Over the last 15 years I have attempted in my own way to transform organisations into high energy, innovative, and exciting places to work. I have tried to create genuine intrapreneurial companies, taking sometimes stagnant, beige and deep- frozen entities, often kicking and screaming, to the sunlit uplands of a vibrant, brightly coloured place that is intrapreneurship.gatre

I have given my own sweat, tears, passion and commitment to the cause. I have made every mistake in the intrapreneurs handbook (which does not exist so don’t bother looking for it) often on numerous occasions. I have despaired, almost given up, felt I’ve failed, and sometimes experienced the warm glow of success. In this series of articles, I wish to share my understanding on how you can become an exceptional Intrapreneurial Leader.

In this second essay I wish to explore how a leader might take their first critical steps to help their organisation achieve full intrapreneurship. These steps, if carried out correctly will ensure you have a strong foundation to construct an intrapreneurial culture that is truly sustainable.

Be clear why you want to become intrapreneurial

I sometimes notice that people misunderstand what we are trying to achieve when we create high energy and involving communities within an organisation. Many of my H.R. colleagues will preach that employee involvement, dispersed decision making, and democratised innovation is an end in itself. I fundamentally disagree with this notion. We do not free people to manage their own work and working style because it makes them feel better, although undoubtedly it does! We do not involve people in every decision because it makes them stay in the Company, although it does! We do not give everyone the tools to be innovative because they will enjoy the creative process, but of course they will! No, it is this back to front thinking that has demoted many H.R. professionals from the Board room and left them out of strategic planning.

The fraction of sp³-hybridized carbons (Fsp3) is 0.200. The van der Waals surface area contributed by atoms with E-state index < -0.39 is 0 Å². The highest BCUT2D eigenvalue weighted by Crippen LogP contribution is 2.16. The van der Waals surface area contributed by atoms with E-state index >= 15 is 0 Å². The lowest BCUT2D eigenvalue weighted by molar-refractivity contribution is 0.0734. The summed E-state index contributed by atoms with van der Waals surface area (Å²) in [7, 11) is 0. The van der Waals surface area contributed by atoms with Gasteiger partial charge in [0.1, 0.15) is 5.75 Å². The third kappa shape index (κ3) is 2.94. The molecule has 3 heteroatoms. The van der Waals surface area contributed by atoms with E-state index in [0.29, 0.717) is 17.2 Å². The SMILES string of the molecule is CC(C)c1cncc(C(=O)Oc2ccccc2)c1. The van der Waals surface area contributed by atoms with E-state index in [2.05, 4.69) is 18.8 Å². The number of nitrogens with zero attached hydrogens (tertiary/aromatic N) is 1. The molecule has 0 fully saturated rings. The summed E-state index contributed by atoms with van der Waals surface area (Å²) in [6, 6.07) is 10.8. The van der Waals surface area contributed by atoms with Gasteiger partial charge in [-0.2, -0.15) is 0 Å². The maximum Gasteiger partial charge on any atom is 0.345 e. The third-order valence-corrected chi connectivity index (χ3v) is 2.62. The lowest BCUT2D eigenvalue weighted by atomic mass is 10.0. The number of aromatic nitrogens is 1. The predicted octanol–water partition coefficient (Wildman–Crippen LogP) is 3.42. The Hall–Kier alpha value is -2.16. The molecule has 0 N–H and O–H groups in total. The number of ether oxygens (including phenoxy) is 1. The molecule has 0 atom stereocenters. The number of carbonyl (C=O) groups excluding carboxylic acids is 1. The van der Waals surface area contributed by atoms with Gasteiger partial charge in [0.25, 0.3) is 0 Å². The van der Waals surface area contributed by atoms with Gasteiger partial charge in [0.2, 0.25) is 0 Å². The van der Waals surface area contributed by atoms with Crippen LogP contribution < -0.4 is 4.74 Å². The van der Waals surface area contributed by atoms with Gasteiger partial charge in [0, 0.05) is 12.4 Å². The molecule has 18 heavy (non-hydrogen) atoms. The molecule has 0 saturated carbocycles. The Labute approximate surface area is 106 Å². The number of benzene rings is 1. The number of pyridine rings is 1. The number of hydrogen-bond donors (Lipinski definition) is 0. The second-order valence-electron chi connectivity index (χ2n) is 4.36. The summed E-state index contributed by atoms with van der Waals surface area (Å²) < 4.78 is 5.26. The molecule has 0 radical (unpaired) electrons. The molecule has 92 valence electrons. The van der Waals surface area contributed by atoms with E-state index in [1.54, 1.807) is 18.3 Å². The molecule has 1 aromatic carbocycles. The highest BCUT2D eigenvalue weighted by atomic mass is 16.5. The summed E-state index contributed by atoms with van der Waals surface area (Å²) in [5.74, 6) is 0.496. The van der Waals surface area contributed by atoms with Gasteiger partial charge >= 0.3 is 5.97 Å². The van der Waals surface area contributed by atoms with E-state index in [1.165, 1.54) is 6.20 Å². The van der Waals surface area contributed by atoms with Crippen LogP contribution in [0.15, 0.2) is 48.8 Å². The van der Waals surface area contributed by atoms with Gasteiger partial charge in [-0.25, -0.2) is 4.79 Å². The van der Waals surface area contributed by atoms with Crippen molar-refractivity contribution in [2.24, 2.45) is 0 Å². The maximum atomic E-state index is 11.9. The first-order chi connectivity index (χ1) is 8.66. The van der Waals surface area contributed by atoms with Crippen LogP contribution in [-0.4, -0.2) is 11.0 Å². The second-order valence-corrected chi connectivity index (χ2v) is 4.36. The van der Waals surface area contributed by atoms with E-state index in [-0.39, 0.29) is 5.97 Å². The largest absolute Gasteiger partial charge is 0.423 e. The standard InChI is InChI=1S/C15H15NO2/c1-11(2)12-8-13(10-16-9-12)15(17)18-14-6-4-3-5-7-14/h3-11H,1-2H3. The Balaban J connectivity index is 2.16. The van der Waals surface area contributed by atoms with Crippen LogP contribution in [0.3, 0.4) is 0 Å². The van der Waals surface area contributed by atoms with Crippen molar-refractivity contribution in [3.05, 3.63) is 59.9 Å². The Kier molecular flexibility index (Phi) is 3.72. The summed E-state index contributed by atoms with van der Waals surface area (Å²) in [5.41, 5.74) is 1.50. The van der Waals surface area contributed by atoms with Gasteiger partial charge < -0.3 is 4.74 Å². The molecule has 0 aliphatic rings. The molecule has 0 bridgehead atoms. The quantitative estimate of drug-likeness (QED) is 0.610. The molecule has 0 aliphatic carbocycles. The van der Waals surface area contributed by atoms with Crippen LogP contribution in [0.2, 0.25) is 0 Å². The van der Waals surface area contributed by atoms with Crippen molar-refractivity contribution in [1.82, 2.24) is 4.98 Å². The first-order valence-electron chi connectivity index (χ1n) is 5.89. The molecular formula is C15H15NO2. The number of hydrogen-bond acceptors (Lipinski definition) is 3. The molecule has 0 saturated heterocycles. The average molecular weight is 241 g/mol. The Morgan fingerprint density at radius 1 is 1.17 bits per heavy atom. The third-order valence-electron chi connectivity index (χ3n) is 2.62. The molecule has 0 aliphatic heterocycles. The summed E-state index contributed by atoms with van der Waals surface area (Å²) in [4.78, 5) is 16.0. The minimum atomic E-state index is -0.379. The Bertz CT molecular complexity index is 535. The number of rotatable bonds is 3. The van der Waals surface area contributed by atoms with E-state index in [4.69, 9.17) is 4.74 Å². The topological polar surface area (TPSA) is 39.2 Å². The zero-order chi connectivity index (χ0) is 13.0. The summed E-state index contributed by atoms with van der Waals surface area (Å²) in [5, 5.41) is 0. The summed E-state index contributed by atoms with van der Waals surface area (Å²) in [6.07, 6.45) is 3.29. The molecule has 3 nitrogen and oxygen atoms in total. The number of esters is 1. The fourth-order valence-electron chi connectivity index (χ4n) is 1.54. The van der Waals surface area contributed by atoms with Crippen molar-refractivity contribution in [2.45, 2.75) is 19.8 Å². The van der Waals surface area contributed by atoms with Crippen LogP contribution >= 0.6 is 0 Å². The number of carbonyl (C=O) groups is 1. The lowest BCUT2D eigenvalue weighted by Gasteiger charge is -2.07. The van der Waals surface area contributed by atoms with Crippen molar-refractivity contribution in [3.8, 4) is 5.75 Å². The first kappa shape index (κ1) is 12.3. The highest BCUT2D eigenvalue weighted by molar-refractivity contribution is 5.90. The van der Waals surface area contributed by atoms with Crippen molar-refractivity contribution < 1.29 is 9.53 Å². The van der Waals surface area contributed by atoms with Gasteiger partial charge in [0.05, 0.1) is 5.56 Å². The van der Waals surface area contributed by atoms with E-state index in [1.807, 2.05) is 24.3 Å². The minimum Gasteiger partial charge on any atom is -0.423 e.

I would contest that everything we do within an organisation must be to improve performance. Our actions must enhance profitability, achieve growth, deliver outstanding customer service and increase safety and efficiency. For if they do not, we are stealing our organisations resources.

Discover your organisations DNA

Before you can free the organisation, it is imperative you identify the big rules which cannot be challenged. You need to map out your processes and find those that must be followed. You need to discover your organisations unique DNA. Study what makes your customer experience work, what makes your organisation attract the best and keep them, and what makes you unique within your competitive environment.

So, we need to strip our organisation all the way down to its double helix and that will become the “How we do things around here big rules”. These big rules must be consistently communicated, must include a small number of behaviours as well as process steps and must be understandable and accepted by all.

However, a word of warning. In my experience when leaders attempt to carry out this task, they become extreme hoarders. Rather than stripping their organisations down to its core, they instead want to keep every process however minor. My advice is that you identify your DNA as a leadership team and you boil it down, then leave it a day come back and strip more out, then come back and take more out and then repeat until it is impossible to remove anything more. Only then you will know you have carried out this task effectively.